Educators in data scandal could lose licenses

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COLUMBUS, Ohio (AP) – The state has informed 60 educators in Columbus city schools that they could lose their licenses to work in Ohio schools because of the recent attendance data-scrubbing scandal.

An Ohio Department of Education spokeswoman said the agency sent letters in two batches to educators this month alerting them that they are being investigated. The letters offer them a chance to give up their state licenses to end the investigation.

The Columbus Dispatch reported that the 60 are likely principals, assistant principals and other administrators in Ohio’s largest school district. It’s unlikely that teachers are among them because they haven’t been implicated in improperly altering data to manipulate the school’s performance ratings.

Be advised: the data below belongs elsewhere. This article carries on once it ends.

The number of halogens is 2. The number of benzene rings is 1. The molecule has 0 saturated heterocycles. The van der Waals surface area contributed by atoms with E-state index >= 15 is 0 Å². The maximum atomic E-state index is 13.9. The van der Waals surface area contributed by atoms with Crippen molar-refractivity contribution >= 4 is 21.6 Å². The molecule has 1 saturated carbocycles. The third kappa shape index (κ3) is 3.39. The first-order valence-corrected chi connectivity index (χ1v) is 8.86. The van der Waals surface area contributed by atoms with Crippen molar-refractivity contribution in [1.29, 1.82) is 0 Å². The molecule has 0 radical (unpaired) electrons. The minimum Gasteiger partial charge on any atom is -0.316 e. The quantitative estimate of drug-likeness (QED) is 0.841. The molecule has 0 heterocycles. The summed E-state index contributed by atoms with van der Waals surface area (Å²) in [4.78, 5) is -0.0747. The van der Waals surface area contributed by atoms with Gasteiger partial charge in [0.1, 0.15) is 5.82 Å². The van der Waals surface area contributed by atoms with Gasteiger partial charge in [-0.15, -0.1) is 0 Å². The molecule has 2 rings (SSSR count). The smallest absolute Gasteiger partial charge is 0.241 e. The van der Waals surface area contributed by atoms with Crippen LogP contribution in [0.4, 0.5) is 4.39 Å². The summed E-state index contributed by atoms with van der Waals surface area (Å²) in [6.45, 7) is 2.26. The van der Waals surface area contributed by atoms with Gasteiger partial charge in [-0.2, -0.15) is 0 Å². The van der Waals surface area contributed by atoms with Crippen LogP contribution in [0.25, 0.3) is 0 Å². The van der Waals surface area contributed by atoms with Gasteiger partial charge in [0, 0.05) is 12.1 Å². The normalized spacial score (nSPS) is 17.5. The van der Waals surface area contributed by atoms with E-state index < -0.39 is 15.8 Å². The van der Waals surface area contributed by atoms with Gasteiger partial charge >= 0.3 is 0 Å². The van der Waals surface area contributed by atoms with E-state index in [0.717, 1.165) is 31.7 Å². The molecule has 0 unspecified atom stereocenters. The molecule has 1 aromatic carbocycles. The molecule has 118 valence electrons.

Losing 60 principals and managers could potentially affect the district’s ability to meet a new state requirement that principals conduct in-class evaluations of teachers, Superintendent Dan Good said. But he said he wasn’t surprised by the large number of employees under state investigation, given the state auditor’s findings that cheating was systemic under former Superintendent Gene Harris.

Ohio is recalculating report cards for the Columbus, Cincinnati, Cleveland and Toledo districts for 2011-12 because an investigation found data scrubbing. Problems also have been identified in some smaller districts, too, including Campbell City Schools.

State Auditor Dave Yost found that some of the districts “scrubbed” kids who hadn’t left from the rolls so their grades wouldn’t hurt overall performance ratings.

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